Sometimes it seems like a meeting where everyone practices their public speaking skills can only be so fun. I mean honestly, how many speeches about people’s dogs, families, jobs, etc… can one tolerate? I personally love these types of speeches because I’m fascinated with people and like to learn about them (and truthfully, I’ve actually walked away from many of these types of speeches with useful advice). Of course, not everyone is like me so sometimes you need to change things up.
I was a member of Toastmasters for over four years. One of those years I was Club President and loved every minute of it as I got to know most of the members of my club and hear what they liked and what they didn’t. Another year, I was an Area Governor and got to visit other clubs and got some great ideas that I could share with all the clubs I was associated with.Â So without further ado, let’s look at some ways to spice up meetings.
1. Change Your Venue:
Have the meeting at a different location for a meeting. It could be at a restaurant, an auditorium, a classroom, a different meeting room than you’re used to, etc…. The key here is that it’s different so that the environment you’re speaking in isn’t something you’ve grown accustomed to. It’s easy to get comfortable when you’re used to the same people in the same room. So at the very least, find a room with a different layout. If you’re used to a small room, try a larger room. The more opposite the room is from what you’re used to, the better. Be creative.
2. Bring Food:
If you don’t currently have food at your meetings, pick a meeting to have food. If you have food, change it up with a different type. If the place that you meet doesn’t allow food, then kill two birds with one stone and meet somewhere different. It doesn’t have to be anything fancy — you could order a few pizzas, do a pot luck, buy a sandwich platter from a local deli or grocery store, or have it catered.
If you’re buying food, you can either have members chip in or if your budget allows, have the club pay for it as a “Member Appreciation Meeting.” The nice thing about having food at your meeting is that you need a headcount, so people are less likely to bail out on you at the last minute.
3. Invite Another Club:
There are so many benefits to sharing a meeting with another club that they outweigh the one obvious drawback: fewer speaking opportunities since roles will be split between two clubs. Of course, by bringing in another club, you get the following benefits:
- New people to learn from and network with.
- More people in the audience and not just the usual faces.
- Fresh ideas on speeches and meeting roles.
Of course, it’s not always clear how to run a meeting with two clubs, as that means two sets of members and two sets of officers. Here are a few quick tips:
- Have the Toastmaster of the Day be someone from the visiting club and the General Evaluator be from the hosting club.
- Allow the Presidents from each club a few minutes each for opening remarks or let one open the meeting and the other close it.
- Have the other officers either pair up or share duties.
- Try to alternate roles between clubs.
- If possible, have an even number of speeches and split them evenly between the clubs.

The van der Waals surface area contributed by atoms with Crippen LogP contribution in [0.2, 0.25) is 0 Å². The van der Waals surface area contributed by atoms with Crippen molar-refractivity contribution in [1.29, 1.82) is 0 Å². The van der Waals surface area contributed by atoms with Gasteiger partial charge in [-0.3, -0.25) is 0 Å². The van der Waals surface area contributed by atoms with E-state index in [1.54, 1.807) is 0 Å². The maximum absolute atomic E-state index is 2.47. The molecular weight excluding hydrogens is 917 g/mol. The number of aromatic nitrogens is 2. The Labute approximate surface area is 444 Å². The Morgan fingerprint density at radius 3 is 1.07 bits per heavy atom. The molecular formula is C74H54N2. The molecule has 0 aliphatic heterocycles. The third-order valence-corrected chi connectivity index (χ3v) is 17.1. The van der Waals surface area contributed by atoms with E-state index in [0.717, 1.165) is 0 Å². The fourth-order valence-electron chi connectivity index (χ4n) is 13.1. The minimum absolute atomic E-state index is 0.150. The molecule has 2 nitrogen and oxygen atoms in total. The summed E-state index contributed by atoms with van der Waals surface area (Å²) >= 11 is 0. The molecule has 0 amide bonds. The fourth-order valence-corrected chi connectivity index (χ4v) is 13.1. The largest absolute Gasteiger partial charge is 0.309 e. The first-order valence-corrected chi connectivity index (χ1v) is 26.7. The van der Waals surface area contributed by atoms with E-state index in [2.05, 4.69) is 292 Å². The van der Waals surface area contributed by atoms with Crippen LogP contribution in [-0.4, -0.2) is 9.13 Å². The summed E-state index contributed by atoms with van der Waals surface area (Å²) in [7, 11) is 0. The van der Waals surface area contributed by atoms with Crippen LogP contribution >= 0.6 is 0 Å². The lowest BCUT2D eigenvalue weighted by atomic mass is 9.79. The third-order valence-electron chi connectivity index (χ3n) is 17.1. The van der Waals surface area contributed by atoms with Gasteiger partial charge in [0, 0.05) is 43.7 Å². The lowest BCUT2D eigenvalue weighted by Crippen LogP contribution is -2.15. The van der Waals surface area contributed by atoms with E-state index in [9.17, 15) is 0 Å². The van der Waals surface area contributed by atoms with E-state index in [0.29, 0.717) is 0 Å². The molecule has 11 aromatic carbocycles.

- Have each speaker evaluated by someone from the other club.
- During table topics, alternate between clubs.
4. Add Additional Roles:
Every Toastmasters club has the same general roles such as the Toastmaster, General Evaluator, Table Topics Master, Timer, Ah Counter and of course, speakers and evaluators. Here are some other roles you can try:
- Jokemaster — shares a joke or funny story to add levity to the meeting.
- Invocationmaster — shares a prayer or inspirational story.
- Thoughtmaster — at the end of the meeting, reflects on interesting things that were shared (this role can be combined with Ah Counter).
Sometimes, the length of the meeting restricts what you can fit in so either try this at a meeting that you are light on speeches or consider having a special meeting that’s 15 or 30 minutes longer than usual.
5: Try a Theme Meeting:
Theme meetings are my favorite way to spice up a meeting, but they take a lot of work and planning. But when done correctly, they can re-energize a club and get more people involved. The key to a good theme meeting is planning, so if you’ve never tried one before, give yourself a month or so to plan it right.
Themes can be based on anything such as movies, current events, geographic locations, holidays, sports, historical periods, or anything your mind can dream up. You can even share a couple suggestions with your club and have them vote on which one to have.
There are a few things to do to make your theme meeting a success:
- Promote it to your members by putting it in your club newsletter and mention it in every email blast.
- Ask people to help out — especially those that don’t regularly take an active role in meetings.
- Promote it in your community via local blogs & websites, newspapers, social media, and email lists.
- Have a least one meeting with everyone involved to brainstorm and to ensure that roles are clear.
- Have fun with it. Don’t worry if you make a mistake or two, it’s a learning experience and half the fun.
You can research theme meeting ideas online. I put together an eBook of 10 Theme Meeting ideas complete with everything you need to make your meeting a success. Each them kit includes preparation tips, table topics, and invitations that you can cut and paste to email your members. So please check it out.